We’ve all heard the startling facts about air pollution before. World Health Organization (WHO) data shows that 9 out of 10 people breathe air containing high levels of pollutants.
From smog hanging over cities to smoke inside the home, air pollution poses a major threat to our health and climate. The combined effects of outdoor and household air pollution cause about 7 million premature deaths every year, largely as a result of increased mortality from stroke, heart disease, chronic obstructive pulmonary disease, lung cancer, and acute respiratory infections. Researchers are investigating other impacts of air pollution, as they examine connections between diabetes and obesity. Now, add to that growing list: psychological distress.
A study by the University of Washington found that the higher the level of particulates in the air, the greater the impact on mental health. The study looked for a direct connection between toxic air and mental health, relying on respondents from a national study, the Panel Study of Income Dynamics (PSID). This study included 6,006 PSID respondents who were interviewed at least once and up to 6 times between 1999 and 2011.
Researchers then merged an air pollution database, derived from EPA’s Air Quality System, with records corresponding to the neighborhoods of each of the 6,006 PSID survey participants, specifically honing in on measurements of fine particulate matter (PM). The study measured participants psychological distress, assessing how often an individual felt sad, nervous, restless, hopeless, worthless, or “that everything was an effort” during the previous 30 days.
The study found that the risk of psychological distress increased alongside the amount of fine PM in the air. For example, in areas with high levels of pollution (21 micrograms per cubic meter), psychological distress scores were 17% higher than in areas with low levels of pollution (5 micrograms per cubic meter).
Public health efforts to reduce the personal and societal costs of mental illness should consider addressing not only individual characteristics and factors in the social environment, but also the physical environment, such as air pollution.
What Can You Do?
There are many ways to protect yourself from the potentially harmful effects of air pollution:
1. Monitor your indoor and local air quality
- Knowing when concentrations of pollutants spike can help you learn when to stay indoors to avoid outdoor pollution and determine what areas of your home may contain high levels of pollutants.
- Pay attention to the weather and when it contributes to poor air quality, and close your windows or stay inside when conditions warrant.
- Request air monitoring equipment from EHP that tracks pollutants inside and outside your home.
2. Keep the air you’re breathing inside your home clean by using an air filter
There are many types of air filters for home use. EHP recommends the Austin Air HealthMate because it removes chemicals, small particles, odors, and dust from inside air. This portable unit can easily be moved from room to room and works best in homes that are well air-sealed. Although an air filtration system like the HealthMate is optimal, there are other low cost options available. Reducing Outdoor Contaminants in Indoor Spaces (ROCIS) offers a DIY, low cost fan/filter to remove particles in the air. (Note: During the pandemic, if you anticipate that people carrying a respiratory infection might enter your home, you may want to avoid moving air around, as it’s believed that doing so may contribute to spreading the virus.)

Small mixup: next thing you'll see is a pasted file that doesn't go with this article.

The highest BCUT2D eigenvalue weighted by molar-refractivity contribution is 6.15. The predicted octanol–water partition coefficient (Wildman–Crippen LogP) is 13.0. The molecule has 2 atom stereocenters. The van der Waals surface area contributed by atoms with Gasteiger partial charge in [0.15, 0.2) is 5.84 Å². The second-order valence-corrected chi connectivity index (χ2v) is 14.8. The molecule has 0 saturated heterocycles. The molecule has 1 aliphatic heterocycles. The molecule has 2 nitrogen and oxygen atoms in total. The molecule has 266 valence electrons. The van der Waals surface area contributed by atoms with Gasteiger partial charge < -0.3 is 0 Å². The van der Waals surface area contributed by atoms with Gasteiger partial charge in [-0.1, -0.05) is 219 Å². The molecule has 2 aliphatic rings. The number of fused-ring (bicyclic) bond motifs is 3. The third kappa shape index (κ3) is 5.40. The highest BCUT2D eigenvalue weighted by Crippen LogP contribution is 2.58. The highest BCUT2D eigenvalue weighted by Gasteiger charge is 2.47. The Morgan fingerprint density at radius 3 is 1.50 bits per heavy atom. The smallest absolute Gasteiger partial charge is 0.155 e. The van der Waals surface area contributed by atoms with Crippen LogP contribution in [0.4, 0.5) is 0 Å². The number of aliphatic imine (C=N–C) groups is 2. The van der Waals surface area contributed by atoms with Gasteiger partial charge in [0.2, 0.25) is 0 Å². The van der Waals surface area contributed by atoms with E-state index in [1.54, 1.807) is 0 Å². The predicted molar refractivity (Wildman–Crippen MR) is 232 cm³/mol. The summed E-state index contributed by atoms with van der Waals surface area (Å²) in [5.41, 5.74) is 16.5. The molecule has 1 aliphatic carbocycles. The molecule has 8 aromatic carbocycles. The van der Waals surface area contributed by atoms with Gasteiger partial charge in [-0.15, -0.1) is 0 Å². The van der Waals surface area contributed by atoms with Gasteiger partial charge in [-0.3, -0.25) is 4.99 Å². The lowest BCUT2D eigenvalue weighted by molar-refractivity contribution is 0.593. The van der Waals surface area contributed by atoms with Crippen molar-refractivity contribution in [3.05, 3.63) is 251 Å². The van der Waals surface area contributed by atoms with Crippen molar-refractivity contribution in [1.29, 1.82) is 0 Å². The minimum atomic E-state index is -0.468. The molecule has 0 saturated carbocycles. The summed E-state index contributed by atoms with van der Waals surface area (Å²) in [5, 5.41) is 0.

3. Remove avoidable indoor air pollutants
- Keep your home as free of dust as possible since harmful gases and particles can adhere to dust particles.
- Clean or dust using damp, disposable cloths to reduce the chance that contaminants will end up back in your air. Work from the top down.
- Vacuum rather than sweep with a broom to reduce airborne particles. Vacuum at least once a week and use a HEPA filter in your vacuum to remove as many particles from the air as possible.
- Avoid bringing contaminated dirt and dust into your home by removing shoes, coats, and hats when you come indoors. Ask guests to do the same.
- Keep windows and doors closed and use an air conditioner if you have one, to help keep outdoor air outside.
4. Seek mental health treatment, if needed
Keep in mind that you do not need to deal with this on your own. You may find it helpful to work with a licensed mental health professional to help develop strategies to deal with the mental health impacts of air pollution.
5. Contact your elected officials and local representatives to demand better rules and regulations on industries that pollute the air
COVID-19 forced governments to act. The same sense of urgency needs to be applied to tackling air pollution, a health problem with a clear and actionable solution.
For assistance or more tips and information, please contact EHP at 724-260-5504 or by email at info [at] environmentalhealthproject.org, or visit EHP’s website.
The Environmental Health Project (EHP) is a nonprofit public health organization that defends public health in the face of oil and gas development. We provide frontline communities with timely monitoring, interpretation, and guidance. We engage diverse stakeholders: health professionals, researchers, community organizers, public servants, and others. We do so because knowledge protects health.